If you grew up in an American household, “dieting” was most likely integrated very early into your vocabulary.
In my own home, my grandmother and mother constantly talked about good foods, bad foods, and exercise. I remember being told that women of a certain weight should or shouldn’t wear certain things, that thunder thighs were a result of laziness and not eating properly, and that too much fat was bad for you.
It took me years of dealing with chronic illness and tremendous work on myself to unlearn these habits and form a healthy relationship with food and my body. Even now, I am a work in progress.
My mother and grandmother’s views about body and exercise are the same as those of many others. They thought what they were doing was right for themselves and their bodies. They wanted to look and feel good. They figured that by eating “right” or by following a specific diet they could achieve optimal health.
But what happens when you have a chronic illness and need to eat a certain way to maintain your health? With the already unhealthy behaviors we have toward food, how do we find that happy medium?
I never thought twice about what I ate when I was young. I had a lot of energy and a healthy digestive track. Then, around the age of 10, I got sick and just didn’t get better. This was also around the time I began to go through puberty. By the age of 13, I put on weight rapidly. I was also having numbness and paralysis that would come and go. I spent three months of the sixth grade with Bell’s palsy on the right side of my face.
I was living life with a war going on inside of me every day. From being sick this long with a nonexistent immune system, I picked up a great deal of health issues over the years. It was hard to keep track and know what caused what. It was a snowball effect of illness.
I began paying attention to my weight and eating properly in my mid-20s. I knew something was wrong with me, and no one was giving me answers—so I began to blame myself. There had to be something I was doing that was causing me to be sick all the time.
I started omitting the foods that made me feel sick after eating them. I went vegetarian for many years, and for two of those I was vegan. I tried every diet under the sun. I bought every book, read every article, and began food logging to make sure I was eating perfectly. I eventually studied nutrition in college and completed a nutrition and wellness certification program. I knew anything and everything about nutrition. But I was still sick.
Although the way I ate was a crucial first step to getting a proper diagnosis, I now look back and understand why my body was reacting the way it was, and how it was much more than my diet specifically.
During an illness, our whole body is compromised so that we become reactive to certain foods, scents, sounds, and even noises. Our immune system is weakened, and the toxins in the environment can effect our brain—specifically the limbic system. This can leave us feeling like a raw nerve.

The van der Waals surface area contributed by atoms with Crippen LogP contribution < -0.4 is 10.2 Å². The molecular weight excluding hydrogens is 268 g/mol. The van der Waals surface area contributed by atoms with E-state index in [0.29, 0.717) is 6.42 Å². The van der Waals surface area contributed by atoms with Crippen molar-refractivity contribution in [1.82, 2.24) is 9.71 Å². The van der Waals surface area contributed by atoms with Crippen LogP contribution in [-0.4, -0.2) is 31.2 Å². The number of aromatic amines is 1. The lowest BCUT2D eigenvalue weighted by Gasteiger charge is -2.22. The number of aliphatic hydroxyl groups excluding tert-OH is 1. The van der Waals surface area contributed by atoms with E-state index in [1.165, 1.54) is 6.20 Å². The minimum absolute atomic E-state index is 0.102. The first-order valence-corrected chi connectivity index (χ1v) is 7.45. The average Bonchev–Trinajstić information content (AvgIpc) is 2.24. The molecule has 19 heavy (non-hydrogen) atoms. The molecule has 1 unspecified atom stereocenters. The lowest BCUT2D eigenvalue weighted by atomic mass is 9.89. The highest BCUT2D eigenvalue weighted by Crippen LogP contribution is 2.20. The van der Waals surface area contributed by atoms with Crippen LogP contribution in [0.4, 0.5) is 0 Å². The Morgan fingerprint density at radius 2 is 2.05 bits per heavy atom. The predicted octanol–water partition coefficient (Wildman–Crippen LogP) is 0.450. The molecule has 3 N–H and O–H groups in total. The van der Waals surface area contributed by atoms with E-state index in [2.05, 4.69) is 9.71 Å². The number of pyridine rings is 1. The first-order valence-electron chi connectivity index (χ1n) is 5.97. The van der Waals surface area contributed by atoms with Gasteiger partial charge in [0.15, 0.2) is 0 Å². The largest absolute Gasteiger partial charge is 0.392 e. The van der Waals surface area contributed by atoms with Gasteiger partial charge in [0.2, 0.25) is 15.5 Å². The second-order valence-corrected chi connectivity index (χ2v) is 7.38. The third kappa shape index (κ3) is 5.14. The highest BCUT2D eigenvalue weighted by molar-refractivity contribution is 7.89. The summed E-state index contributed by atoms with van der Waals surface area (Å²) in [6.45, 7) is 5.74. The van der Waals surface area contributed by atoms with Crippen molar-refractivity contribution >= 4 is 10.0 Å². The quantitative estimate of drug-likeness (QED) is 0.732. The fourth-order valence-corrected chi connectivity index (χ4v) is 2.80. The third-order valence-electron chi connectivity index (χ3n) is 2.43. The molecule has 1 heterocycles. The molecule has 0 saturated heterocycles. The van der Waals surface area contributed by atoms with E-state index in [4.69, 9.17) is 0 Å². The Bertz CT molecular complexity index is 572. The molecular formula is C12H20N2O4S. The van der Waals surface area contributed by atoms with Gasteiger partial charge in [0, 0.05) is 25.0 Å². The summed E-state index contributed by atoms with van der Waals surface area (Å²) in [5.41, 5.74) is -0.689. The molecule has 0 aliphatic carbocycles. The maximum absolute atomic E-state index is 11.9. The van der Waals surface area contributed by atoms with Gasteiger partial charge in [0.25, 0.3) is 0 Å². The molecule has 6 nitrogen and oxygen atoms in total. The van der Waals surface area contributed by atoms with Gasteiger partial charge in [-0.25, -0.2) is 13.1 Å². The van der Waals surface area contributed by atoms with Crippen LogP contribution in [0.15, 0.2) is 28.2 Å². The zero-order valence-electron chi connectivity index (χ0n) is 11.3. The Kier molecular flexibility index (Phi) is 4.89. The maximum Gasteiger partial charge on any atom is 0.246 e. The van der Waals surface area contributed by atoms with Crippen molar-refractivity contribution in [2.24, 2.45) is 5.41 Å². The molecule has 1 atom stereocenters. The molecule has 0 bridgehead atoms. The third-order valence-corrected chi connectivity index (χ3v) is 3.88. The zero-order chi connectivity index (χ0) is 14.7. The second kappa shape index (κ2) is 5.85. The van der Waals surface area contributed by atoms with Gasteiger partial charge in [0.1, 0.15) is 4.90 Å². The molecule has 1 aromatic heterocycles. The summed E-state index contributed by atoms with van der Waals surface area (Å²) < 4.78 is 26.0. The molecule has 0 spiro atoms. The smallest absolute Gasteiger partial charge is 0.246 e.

A large number of chronically ill patients also deal with hormonal imbalances that can cause appetite fluctuations, like binge eating, cravings, or no appetite at all. The stress hormone cortisol, as well as the hunger hormones leptin and ghrelin, play a huge role in our appetite. All of these factors can make it tricky to deal with our body during the healing process.
In our own healing journeys, it is important to find what works best for us. The diets that we follow can be precursors to what works (or doesn’t) for our bodies. Learning to eat whole, organic foods is a great place to start to fuel the body with what it needs to heal.
Learning to eat a healthy diet is different than dieting. It does not benefit anyone to google foods in the grocery store to see if they are “right” or “wrong” for us. Labeling things this way can lead to disordered eating patterns. We should rely on what our bodies are telling us, not what some article has to say. It becomes more important to simply eat what is right for us than to follow a specific diet.
Especially for the chronically ill patient, there are so many other factors in life that require focus. Learning to eat right should be fun and something we enjoy doing for ourselves and our bodies. We are fortunate enough to have detailed food allergy and intolerance testing that can help to pinpoint exactly what works for us. With that being said, it can be of benefit to eat a specific way with an illness, so it is sometimes important to focus on specific foods and diets. In a nutshell—it is not a black or white situation.
In my own health journey, there finally came a day when I decided to let go of “dieting” and just eat healthy. I shed all of the diet labels and just started eating what felt right for me. When someone asks me what I can eat, I always reply, “Anything—but I choose not to eat certain things.” I never want to tell my body again that something is bad for it or shame myself for eating or living a certain way. I now give my body what it needs.
What our own body needs is not always the same as what someone else’s body needs. We should listen to that. We can and should honor the differences. We all deserve to live our healthiest and happiest lives.